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we should probably set our mindfulness to the front of the chest?...To me the chest part is more sensible during breathing and it's probably better than focusing on the nostril,
I don't know the pali word used for "the fore",
This ambiguity arises because mukkha can assume a variety of meanings, among them "mouth" and "face", and also "front" and "top", cf. T.W. Rhys Davids.
bodom wrote:I have consulted Analayo's Satipatthana commentary, the Pali word is parimukkham, translated as "in front". Analayo says it can be understood literally or figuratively.
Parimukhaṃ satiṃ upaṭṭhapetvā ti kammaṭṭhānābhimukhaṃ satiṃ ṭhapayitvā, mukhasamīpe vā katvāti attho. Teneva vuttaṃ ‘‘ayaṃ sati upaṭṭhitā hoti sūpaṭṭhitā nāsikagge vā mukhanimitte vā’’ti. Mukhanimitta nti cettha uttaroṭṭhassa vemajjhappadeso daṭṭhabbo, yattha nāsikavāto paṭihaññati; atha vā parī ti pariggahaṭṭho, mukha nti niyyānaṭṭho, satī ti upaṭṭhānaṭṭho; tena vuccati ‘‘parimukhaṃ sati’’nti evaṃ paṭisambhidāyaṃ (paṭi. ma. 1.164) vuttanayenapettha attho daṭṭhabbo. Tatrāyaṃ saṅkhepo ‘‘pariggahitaniyyānaṃ satiṃ katvā’’ti.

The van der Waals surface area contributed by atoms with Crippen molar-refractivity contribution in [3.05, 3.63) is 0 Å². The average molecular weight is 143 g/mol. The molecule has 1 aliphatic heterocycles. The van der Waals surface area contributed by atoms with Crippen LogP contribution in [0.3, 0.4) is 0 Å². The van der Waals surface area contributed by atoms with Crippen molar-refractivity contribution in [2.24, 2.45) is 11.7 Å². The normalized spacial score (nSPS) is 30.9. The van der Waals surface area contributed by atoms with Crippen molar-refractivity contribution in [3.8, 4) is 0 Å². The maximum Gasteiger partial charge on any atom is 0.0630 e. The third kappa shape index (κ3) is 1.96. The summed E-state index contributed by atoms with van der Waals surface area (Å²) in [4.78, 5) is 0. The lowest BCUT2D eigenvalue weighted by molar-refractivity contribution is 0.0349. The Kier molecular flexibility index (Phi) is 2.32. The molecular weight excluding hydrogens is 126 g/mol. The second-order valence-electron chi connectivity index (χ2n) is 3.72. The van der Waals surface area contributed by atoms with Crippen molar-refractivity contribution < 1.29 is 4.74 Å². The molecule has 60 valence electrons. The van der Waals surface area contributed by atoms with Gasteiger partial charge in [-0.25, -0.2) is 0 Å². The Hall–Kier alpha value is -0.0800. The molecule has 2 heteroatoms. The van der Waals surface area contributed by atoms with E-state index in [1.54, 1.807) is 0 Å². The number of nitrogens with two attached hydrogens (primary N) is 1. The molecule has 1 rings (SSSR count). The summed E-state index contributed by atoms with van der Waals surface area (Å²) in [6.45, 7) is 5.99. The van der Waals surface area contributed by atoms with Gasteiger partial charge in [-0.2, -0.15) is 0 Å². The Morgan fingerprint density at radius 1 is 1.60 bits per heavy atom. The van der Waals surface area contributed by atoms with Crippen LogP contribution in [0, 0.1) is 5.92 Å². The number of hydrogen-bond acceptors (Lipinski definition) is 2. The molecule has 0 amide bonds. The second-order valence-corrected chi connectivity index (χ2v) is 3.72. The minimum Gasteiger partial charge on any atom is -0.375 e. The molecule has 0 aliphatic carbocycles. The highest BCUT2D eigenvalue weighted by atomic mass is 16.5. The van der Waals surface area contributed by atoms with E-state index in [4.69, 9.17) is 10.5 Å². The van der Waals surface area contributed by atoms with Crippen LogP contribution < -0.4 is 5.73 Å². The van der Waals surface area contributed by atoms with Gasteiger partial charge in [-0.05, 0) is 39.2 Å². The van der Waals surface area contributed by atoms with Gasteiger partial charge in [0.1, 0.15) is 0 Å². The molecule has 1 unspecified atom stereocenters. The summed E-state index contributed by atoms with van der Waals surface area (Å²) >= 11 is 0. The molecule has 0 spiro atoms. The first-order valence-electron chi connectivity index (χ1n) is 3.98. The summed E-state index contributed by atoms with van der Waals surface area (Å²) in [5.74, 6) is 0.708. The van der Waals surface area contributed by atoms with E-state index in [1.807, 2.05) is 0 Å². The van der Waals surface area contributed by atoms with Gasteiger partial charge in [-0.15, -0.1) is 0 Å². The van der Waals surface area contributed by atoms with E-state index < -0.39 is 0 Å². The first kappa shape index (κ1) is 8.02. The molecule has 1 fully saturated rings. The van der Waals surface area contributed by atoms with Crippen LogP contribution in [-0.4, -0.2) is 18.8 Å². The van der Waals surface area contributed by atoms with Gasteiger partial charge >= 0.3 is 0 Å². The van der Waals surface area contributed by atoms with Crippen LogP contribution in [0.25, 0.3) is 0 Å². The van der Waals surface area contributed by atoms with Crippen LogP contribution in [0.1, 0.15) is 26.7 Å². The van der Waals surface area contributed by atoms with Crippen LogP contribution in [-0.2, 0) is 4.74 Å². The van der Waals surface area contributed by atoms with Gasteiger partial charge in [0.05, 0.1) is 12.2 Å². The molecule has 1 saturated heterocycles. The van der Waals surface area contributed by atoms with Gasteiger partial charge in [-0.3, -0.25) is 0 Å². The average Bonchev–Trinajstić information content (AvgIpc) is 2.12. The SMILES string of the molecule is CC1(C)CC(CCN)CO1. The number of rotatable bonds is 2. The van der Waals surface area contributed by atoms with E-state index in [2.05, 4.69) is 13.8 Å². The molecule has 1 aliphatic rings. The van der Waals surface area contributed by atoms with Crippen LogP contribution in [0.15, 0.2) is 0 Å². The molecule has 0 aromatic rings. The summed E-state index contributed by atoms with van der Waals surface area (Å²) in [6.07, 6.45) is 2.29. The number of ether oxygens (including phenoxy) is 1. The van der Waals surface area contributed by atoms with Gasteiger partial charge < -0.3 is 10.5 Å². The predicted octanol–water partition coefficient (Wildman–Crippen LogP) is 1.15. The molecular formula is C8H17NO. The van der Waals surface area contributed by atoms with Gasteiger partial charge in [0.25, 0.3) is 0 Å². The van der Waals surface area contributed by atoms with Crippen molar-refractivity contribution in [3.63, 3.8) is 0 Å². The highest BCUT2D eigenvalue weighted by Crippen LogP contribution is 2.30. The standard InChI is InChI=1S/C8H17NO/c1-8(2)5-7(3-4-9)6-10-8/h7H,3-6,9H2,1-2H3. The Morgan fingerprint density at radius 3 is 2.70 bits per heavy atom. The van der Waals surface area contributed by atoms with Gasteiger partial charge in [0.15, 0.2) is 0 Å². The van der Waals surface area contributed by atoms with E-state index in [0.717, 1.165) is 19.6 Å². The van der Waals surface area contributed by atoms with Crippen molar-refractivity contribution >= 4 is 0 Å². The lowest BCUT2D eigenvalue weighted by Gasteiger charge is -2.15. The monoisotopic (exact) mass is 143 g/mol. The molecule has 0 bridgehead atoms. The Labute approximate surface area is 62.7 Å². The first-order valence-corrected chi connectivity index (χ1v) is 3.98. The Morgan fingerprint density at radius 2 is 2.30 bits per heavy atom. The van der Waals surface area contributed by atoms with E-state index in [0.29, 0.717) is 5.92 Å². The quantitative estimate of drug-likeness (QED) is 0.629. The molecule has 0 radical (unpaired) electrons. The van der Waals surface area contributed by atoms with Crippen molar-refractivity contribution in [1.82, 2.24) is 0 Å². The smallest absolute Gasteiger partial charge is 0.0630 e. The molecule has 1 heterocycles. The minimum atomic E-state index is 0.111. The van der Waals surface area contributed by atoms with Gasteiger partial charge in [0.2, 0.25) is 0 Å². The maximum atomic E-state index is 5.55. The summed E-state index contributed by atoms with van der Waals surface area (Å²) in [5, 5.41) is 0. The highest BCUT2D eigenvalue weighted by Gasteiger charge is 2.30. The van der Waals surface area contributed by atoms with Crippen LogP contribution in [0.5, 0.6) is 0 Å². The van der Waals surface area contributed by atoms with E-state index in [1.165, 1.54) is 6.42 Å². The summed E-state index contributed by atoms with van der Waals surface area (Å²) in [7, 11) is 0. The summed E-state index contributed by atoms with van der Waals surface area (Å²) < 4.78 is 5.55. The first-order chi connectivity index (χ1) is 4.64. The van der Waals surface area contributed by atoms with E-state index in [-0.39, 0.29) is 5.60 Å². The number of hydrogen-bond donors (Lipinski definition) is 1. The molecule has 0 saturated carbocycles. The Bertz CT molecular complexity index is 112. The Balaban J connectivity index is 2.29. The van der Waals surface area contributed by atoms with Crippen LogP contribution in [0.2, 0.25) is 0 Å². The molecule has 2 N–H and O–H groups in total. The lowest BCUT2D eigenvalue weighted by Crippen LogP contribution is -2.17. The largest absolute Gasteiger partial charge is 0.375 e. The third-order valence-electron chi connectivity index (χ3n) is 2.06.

-- Vibhaṅga Atthakathā (Jhānavibhaṅgo, Suttantabhājanīyaṃ, Niddesavaṇṇanā)
starter wrote:I just noticed that in Ven. Thanissaro's translation of DN22: "There is the case where a monk — having gone to the wilderness, to the shade of a tree, or to an empty building — sits down folding his legs crosswise, holding his body erect and setting mindfulness to the fore [lit: the front of the chest]".
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